Bacteria; Bartonella; dementia; hallucinations; arthritis; vector; antibiotics; infection; disease; another dimension
A young woman experiencing depression, anxiety, mood swings, severe headaches, muscle spasms, interphalangeal joint stiffness, decreased peripheral vision, diminished tactile sensation, and hallucinations was persistently Bartonella koehlerae seroreactive and bacteremic. Following antibiotic treatment, B. koehlerae antibodies and DNA were not detected and all symptoms resolved.
Candidatus Bartonella melophagi was isolated by blood culture from 2 women, 1 of whom was co-infected with B. henselae. Partial 16S rRNA, RNA polymerase B, and citrate synthase genes and 16S–23S internal transcribed spacer sequences indicated that human isolates were similar to Candidatus B. melophagi.
Bacteria; Bartonella; sheep; keds; B. melophagi; B. henselae; blood-borne infection; dispatch
Bartonella henselae (B. henselae) is considered a rare cause of granulomatous hepatitis. Due to the fastidious growth characteristics of the bacteria, the limited sensitivity of histopathological stains, and the non-specific histological findings on liver biopsy, the diagnosis of hepatic bartonellosis can be difficult to establish. Furthermore, the optimal treatment of established hepatic bartonellosis remains controversial.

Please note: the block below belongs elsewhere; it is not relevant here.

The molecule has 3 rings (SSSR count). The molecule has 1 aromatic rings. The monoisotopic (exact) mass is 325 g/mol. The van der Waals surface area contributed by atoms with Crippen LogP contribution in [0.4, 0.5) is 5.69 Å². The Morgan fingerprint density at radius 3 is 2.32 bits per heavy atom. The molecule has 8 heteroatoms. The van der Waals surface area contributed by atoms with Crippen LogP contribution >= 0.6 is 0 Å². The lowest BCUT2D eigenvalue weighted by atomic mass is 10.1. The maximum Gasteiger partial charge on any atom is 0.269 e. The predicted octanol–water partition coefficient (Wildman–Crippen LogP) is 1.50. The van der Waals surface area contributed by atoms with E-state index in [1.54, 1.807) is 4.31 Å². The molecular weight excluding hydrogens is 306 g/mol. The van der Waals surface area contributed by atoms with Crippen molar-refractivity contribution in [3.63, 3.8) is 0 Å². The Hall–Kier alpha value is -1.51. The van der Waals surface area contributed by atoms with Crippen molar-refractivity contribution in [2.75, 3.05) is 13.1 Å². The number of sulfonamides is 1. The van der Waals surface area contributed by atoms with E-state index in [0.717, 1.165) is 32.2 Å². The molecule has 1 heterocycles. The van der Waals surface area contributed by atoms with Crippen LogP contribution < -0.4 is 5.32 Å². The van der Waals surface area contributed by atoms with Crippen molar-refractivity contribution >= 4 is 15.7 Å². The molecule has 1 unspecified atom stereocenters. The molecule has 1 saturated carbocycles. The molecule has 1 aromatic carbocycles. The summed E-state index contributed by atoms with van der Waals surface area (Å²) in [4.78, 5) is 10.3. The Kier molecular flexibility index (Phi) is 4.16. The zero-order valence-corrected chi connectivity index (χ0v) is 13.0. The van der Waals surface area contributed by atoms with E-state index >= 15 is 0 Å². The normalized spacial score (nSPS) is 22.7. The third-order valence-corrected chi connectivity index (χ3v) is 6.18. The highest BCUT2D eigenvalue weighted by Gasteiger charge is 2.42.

We present a case of hepatic bartonellosis in an immunocompetent woman who presented with right upper quadrant pain and a five cm right hepatic lobe mass on CT scan. The patient underwent a right hepatic lobectomy. Surgical pathology revealed florid necrotizing granulomatous hepatitis, favoring an infectious etiology. Despite extensive histological and serological evaluation a definitive diagnosis was not established initially. Thirteen months after initial presentation, hepatic bartonellosis was diagnosed by PCR studies from surgically excised liver tissue. Interestingly, the hepatic granulomas persisted and Bartonella henselae was isolated from the patient's enriched blood culture after several courses of antibiotic therapy.
The diagnosis of hepatic bartonellosis is exceedingly difficult to establish and requires a high degree of clinical suspicion. Recently developed, PCR-based approaches may be required in select patients to make the diagnosis. The optimal antimicrobial therapy for hepatic bartonellosis has not been established, and close follow-up is needed to ensure successful eradication of the infection.